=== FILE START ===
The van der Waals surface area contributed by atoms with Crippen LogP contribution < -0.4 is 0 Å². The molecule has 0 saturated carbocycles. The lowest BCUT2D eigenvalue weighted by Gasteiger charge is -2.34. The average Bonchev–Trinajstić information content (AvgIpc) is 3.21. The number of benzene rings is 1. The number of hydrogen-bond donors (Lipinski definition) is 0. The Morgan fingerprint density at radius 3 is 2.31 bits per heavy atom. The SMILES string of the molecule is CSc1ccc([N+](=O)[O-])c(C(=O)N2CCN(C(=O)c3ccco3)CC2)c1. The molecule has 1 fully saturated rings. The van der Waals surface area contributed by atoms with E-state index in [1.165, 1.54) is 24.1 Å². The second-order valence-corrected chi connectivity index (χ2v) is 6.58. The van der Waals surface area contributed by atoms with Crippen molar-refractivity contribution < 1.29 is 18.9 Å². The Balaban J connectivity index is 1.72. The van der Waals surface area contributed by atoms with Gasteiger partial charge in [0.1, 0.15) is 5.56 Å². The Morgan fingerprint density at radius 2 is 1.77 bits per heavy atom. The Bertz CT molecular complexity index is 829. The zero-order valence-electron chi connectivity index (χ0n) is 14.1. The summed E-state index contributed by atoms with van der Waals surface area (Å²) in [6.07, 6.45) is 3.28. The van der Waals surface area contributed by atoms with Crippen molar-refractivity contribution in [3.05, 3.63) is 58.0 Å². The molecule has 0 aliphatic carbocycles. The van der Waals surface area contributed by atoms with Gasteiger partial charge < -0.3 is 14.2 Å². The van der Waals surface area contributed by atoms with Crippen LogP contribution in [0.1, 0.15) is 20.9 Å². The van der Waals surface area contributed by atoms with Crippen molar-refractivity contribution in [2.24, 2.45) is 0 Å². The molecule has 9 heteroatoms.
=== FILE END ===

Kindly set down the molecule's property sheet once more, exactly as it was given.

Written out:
The van der Waals surface area contributed by atoms with Crippen LogP contribution < -0.4 is 0 Å². The molecule has 0 saturated carbocycles. The lowest BCUT2D eigenvalue weighted by Gasteiger charge is -2.34. The average Bonchev–Trinajstić information content (AvgIpc) is 3.21. The number of benzene rings is 1. The number of hydrogen-bond donors (Lipinski definition) is 0. The Morgan fingerprint density at radius 3 is 2.31 bits per heavy atom. The SMILES string of the molecule is CSc1ccc([N+](=O)[O-])c(C(=O)N2CCN(C(=O)c3ccco3)CC2)c1. The molecule has 1 fully saturated rings. The van der Waals surface area contributed by atoms with E-state index in [1.165, 1.54) is 24.1 Å². The second-order valence-corrected chi connectivity index (χ2v) is 6.58. The van der Waals surface area contributed by atoms with Crippen molar-refractivity contribution < 1.29 is 18.9 Å². The Balaban J connectivity index is 1.72. The van der Waals surface area contributed by atoms with Gasteiger partial charge in [0.1, 0.15) is 5.56 Å². The Morgan fingerprint density at radius 2 is 1.77 bits per heavy atom. The Bertz CT molecular complexity index is 829. The zero-order valence-electron chi connectivity index (χ0n) is 14.1. The summed E-state index contributed by atoms with van der Waals surface area (Å²) in [6.07, 6.45) is 3.28. The van der Waals surface area contributed by atoms with Crippen molar-refractivity contribution in [3.05, 3.63) is 58.0 Å². The molecule has 0 aliphatic carbocycles. The van der Waals surface area contributed by atoms with Gasteiger partial charge < -0.3 is 14.2 Å². The van der Waals surface area contributed by atoms with Crippen LogP contribution in [0.1, 0.15) is 20.9 Å². The van der Waals surface area contributed by atoms with Crippen molar-refractivity contribution in [2.24, 2.45) is 0 Å². The molecule has 9 heteroatoms.